Information Architecture

For many applications, information architecture and data modelling is limited to providing the application logic a means of robust persistence. Thus the design of the information architecture is driven purely by application logic and programming concerns. However for effective business management systems of the class we are concerned with, we must assume that the data is valuable in its own right and carries uses beyond the simple transaction processing logic of the system.

Data is a first class concern for our overall approach to business management system design. We predicate this elevation of importance on the following assumptions:

  • The business management system database will be the system of record for the majority of material business records. This may be on a company, divisional, or departmental basis.

  • Third party applications will need to consume data and may produce data which properly is recorded in the system of record database. There may be many such applications.

  • We expect that the third party reporting and business intelligence tools will be used to provide specialized presentations and insights into the data.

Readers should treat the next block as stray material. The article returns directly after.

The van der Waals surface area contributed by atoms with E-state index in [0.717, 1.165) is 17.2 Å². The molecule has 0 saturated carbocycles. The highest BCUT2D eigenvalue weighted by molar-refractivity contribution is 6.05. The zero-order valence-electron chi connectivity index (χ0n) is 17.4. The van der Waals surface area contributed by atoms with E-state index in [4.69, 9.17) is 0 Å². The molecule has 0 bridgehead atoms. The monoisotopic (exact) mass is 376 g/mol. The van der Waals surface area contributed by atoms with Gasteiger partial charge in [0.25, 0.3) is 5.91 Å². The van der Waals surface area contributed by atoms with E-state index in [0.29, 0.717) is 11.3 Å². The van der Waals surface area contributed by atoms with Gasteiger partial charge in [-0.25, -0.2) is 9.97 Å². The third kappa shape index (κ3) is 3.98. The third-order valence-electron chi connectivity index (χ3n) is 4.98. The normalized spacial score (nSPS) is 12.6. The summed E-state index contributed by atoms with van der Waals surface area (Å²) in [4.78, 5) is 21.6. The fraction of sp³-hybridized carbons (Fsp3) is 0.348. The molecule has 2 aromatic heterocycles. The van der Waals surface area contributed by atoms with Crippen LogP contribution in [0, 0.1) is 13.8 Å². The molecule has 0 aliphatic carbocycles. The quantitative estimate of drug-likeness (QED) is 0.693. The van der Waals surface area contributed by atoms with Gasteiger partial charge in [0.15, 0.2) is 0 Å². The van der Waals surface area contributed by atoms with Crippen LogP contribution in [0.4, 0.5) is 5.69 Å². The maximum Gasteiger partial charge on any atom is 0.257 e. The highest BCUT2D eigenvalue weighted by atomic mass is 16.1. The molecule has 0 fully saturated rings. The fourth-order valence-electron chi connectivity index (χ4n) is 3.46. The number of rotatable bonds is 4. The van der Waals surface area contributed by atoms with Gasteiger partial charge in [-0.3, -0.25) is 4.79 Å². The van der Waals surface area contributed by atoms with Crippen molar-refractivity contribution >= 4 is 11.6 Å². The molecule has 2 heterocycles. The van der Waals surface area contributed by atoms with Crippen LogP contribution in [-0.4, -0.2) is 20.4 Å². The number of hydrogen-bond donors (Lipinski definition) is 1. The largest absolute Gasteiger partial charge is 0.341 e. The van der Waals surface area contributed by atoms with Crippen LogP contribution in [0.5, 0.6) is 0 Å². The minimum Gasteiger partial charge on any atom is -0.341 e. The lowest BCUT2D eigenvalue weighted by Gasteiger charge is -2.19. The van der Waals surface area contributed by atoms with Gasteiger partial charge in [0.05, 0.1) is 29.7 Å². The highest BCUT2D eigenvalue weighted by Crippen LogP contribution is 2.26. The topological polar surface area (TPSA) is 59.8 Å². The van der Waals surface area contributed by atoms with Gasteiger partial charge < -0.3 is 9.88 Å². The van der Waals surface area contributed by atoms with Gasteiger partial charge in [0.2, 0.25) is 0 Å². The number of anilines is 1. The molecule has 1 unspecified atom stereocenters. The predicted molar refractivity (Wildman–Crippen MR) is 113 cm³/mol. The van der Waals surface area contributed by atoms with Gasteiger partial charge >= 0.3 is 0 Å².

• The business management system we build may be subordinate to more fundamental business management system which acts as the system of record. This will likely be true if our application is only supporting a division or department of a larger organization.

In all of these cases we’re describing scenarios where our business management system is planned to be part of a larger ecosystem of collaborating applications. This is called the “best-of-breed” approach to business systems architecture and is common feature of enterprise applications deployments.

Data Organization

Business Management Systems often contain a large number of relations, often into the hundreds of database tables, with some systems exceeding one thousand relations. And while the number of relations required to support the broad functional concerns of the typical business management system can be large, this data can be generalized into a relatively small handful of categories of data.

Business Relationships

The modelling of business relationships has evolved over time, moving from rather simple and naive ideas to more correct representations of real world business relationships. Here we examine this history and establish